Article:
The only idea I could kinda get behind is the lack of emphasis of consumerism culture. But that’s easy when Mike is so rich that money doesn’t matter and he can perform magic and get what ye want.
I would never ever want to live in the society espoused by Mike the Martian. I almost wish I had never read this mess of a book. Sure it might be a forward thinking book for a certain-type of heterosexual male-dominated society. But it’s a surprisingly backward book for me despite the hippy-free love orgies. I would say that the criticism of this book is well-founded. I was going to listen to the moon is a harsh mistress next. But I am not sure I can stomach it. And I cannot recommend this book to others.
While researching for this post, I came across this article on the Tor website by Jo Walton who sums up some of the problems that I have with this book in a much more well-written and concise fashion.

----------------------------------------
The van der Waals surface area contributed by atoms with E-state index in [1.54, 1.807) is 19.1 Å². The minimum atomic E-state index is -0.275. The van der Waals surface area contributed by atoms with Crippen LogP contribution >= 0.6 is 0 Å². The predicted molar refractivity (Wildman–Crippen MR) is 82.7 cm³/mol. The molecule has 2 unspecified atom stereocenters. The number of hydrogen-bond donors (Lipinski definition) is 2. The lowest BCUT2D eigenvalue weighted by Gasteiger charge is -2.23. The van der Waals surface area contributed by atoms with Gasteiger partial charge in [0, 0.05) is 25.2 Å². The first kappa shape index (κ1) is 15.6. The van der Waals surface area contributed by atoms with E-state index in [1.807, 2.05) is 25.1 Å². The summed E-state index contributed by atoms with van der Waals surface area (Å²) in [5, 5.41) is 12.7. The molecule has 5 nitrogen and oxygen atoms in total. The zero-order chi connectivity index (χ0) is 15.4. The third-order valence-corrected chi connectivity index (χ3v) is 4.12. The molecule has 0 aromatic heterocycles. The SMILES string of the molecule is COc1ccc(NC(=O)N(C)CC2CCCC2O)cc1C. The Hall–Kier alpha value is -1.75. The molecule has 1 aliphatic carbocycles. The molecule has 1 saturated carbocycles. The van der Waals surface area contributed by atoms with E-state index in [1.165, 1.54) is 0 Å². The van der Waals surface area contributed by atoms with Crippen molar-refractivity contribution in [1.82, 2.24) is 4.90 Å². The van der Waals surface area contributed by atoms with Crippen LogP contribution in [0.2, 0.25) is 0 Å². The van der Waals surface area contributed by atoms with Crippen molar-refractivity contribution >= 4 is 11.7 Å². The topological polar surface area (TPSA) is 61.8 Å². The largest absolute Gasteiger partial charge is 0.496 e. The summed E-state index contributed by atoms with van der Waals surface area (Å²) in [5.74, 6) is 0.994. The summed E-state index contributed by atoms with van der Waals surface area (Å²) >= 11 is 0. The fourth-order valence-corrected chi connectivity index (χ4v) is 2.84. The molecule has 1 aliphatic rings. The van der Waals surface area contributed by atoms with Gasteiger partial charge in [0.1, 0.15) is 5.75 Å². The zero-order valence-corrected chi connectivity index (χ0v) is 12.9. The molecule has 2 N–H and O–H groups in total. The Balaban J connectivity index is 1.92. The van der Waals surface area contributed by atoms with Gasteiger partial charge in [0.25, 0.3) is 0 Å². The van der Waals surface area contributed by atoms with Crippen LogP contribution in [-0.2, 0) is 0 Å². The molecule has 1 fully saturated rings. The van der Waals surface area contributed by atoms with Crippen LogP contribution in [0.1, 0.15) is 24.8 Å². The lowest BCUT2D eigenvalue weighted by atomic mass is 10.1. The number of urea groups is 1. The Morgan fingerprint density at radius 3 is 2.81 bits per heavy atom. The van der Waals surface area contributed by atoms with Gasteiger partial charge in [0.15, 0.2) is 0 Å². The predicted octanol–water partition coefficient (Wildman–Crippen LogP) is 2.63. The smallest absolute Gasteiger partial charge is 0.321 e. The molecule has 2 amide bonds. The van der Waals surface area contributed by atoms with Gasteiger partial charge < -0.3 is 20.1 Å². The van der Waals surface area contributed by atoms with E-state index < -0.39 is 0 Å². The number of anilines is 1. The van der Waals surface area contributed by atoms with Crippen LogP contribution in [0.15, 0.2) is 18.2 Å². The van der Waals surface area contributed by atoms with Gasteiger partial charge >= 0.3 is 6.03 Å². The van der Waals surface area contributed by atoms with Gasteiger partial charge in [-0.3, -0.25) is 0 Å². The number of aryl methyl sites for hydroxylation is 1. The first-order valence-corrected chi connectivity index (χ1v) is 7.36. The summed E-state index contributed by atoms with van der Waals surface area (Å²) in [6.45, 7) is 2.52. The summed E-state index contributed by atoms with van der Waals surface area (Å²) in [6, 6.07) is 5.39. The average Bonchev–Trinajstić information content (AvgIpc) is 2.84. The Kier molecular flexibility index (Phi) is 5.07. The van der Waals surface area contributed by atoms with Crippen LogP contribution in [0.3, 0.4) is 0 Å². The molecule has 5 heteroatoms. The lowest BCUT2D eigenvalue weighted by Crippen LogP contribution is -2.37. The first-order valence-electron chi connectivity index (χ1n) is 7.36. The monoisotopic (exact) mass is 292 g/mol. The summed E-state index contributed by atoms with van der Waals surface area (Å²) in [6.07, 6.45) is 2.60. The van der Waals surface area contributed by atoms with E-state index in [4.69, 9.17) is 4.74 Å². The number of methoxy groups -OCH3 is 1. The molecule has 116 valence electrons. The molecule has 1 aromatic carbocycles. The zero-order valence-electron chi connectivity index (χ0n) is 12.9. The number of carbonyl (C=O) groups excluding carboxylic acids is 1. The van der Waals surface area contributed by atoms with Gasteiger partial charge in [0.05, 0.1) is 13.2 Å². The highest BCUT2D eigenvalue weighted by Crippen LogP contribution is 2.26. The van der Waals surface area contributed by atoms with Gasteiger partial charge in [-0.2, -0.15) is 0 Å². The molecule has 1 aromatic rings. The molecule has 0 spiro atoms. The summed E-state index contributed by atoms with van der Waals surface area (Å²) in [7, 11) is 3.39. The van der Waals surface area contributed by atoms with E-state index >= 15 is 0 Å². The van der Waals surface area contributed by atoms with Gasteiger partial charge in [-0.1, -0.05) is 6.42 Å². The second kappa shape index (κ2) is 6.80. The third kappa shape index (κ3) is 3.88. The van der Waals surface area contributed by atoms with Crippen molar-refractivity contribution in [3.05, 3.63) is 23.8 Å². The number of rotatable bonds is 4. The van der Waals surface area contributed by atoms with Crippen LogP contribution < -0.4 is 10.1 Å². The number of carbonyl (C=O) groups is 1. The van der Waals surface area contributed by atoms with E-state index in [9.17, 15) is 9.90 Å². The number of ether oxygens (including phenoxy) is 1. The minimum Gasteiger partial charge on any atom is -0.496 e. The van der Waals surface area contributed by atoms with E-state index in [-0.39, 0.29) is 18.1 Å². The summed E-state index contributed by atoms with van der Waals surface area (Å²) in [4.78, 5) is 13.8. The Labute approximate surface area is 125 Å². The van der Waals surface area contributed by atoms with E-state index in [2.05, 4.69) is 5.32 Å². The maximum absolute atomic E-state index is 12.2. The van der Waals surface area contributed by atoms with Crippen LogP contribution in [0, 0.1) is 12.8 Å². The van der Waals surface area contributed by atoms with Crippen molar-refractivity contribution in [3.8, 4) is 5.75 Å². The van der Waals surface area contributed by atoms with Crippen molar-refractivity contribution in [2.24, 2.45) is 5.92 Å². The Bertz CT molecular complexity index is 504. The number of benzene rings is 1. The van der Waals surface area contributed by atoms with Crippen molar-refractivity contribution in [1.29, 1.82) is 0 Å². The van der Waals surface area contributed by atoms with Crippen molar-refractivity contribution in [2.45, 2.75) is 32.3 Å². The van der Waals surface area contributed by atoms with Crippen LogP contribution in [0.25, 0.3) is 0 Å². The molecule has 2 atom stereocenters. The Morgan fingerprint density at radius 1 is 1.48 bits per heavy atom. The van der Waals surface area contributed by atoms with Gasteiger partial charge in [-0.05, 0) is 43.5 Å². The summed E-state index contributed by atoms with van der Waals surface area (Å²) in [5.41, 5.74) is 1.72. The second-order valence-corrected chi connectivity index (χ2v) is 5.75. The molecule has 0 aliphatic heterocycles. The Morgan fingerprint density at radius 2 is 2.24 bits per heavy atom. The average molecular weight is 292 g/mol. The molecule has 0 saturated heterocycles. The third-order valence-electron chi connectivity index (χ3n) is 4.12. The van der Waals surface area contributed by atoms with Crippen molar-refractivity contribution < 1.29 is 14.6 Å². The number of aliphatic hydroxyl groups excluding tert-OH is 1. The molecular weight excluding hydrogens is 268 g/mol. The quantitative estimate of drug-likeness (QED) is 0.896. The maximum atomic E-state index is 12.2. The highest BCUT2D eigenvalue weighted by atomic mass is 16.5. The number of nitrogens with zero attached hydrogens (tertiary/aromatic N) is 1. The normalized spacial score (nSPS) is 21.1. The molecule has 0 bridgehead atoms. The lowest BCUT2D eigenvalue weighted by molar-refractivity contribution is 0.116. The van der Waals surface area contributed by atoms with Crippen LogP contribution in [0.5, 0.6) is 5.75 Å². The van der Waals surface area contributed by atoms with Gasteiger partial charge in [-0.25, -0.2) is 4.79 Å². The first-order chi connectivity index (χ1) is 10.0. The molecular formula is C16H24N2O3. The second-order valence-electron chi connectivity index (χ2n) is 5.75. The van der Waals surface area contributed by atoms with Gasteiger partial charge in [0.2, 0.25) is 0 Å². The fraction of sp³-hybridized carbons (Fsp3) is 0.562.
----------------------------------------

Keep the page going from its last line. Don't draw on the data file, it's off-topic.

I also enjoyed this review by a member of Goodreads named Christy.
Goodreads has this to say about the novel:
NAME: Valentine Michael Smith
Valentine Michael Smith is a human being raised on Mars, newly returned to Earth. Among his people for the first time, he struggles to understand the social mores and prejudices of human nature that are so alien to him, while teaching them his own fundamental beliefs in grokking, watersharing, and love.
To visit the author’s society website go to:
To buy the novel please visit:
To add to Goodreads go to: